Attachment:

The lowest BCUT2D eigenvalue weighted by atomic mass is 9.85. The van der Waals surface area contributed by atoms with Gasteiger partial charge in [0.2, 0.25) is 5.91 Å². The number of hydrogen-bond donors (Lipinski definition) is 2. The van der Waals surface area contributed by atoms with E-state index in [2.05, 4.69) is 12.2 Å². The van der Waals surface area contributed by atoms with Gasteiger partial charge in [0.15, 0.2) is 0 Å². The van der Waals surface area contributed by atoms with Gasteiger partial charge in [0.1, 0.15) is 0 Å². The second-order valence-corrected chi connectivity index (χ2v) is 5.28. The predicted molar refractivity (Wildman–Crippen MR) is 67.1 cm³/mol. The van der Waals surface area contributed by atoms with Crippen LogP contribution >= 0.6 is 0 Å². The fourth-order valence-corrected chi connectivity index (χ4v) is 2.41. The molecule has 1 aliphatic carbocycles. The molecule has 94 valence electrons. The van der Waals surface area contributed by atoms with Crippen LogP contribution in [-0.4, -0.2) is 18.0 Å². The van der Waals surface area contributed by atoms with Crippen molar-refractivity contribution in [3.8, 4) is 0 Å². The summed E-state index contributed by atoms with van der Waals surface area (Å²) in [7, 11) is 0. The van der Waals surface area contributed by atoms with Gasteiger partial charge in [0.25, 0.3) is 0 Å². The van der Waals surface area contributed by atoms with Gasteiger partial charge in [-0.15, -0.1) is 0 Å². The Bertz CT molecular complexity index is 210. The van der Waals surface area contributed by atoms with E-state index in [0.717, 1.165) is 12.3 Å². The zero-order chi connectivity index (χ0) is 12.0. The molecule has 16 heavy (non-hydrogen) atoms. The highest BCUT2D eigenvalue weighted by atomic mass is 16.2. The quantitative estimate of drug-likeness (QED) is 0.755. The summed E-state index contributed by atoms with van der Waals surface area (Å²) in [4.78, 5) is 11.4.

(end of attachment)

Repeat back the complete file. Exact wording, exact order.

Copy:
The lowest BCUT2D eigenvalue weighted by atomic mass is 9.85. The van der Waals surface area contributed by atoms with Gasteiger partial charge in [0.2, 0.25) is 5.91 Å². The number of hydrogen-bond donors (Lipinski definition) is 2. The van der Waals surface area contributed by atoms with E-state index in [2.05, 4.69) is 12.2 Å². The van der Waals surface area contributed by atoms with Gasteiger partial charge in [0.15, 0.2) is 0 Å². The van der Waals surface area contributed by atoms with Gasteiger partial charge in [0.1, 0.15) is 0 Å². The second-order valence-corrected chi connectivity index (χ2v) is 5.28. The predicted molar refractivity (Wildman–Crippen MR) is 67.1 cm³/mol. The van der Waals surface area contributed by atoms with Crippen LogP contribution >= 0.6 is 0 Å². The fourth-order valence-corrected chi connectivity index (χ4v) is 2.41. The molecule has 1 aliphatic carbocycles. The molecule has 94 valence electrons. The van der Waals surface area contributed by atoms with Crippen LogP contribution in [-0.4, -0.2) is 18.0 Å². The van der Waals surface area contributed by atoms with Crippen molar-refractivity contribution in [3.8, 4) is 0 Å². The summed E-state index contributed by atoms with van der Waals surface area (Å²) in [7, 11) is 0. The van der Waals surface area contributed by atoms with Gasteiger partial charge in [0.25, 0.3) is 0 Å². The van der Waals surface area contributed by atoms with Gasteiger partial charge in [-0.15, -0.1) is 0 Å². The Bertz CT molecular complexity index is 210. The van der Waals surface area contributed by atoms with E-state index in [0.717, 1.165) is 12.3 Å². The zero-order chi connectivity index (χ0) is 12.0. The molecule has 16 heavy (non-hydrogen) atoms. The highest BCUT2D eigenvalue weighted by atomic mass is 16.2. The quantitative estimate of drug-likeness (QED) is 0.755. The summed E-state index contributed by atoms with van der Waals surface area (Å²) in [4.78, 5) is 11.4.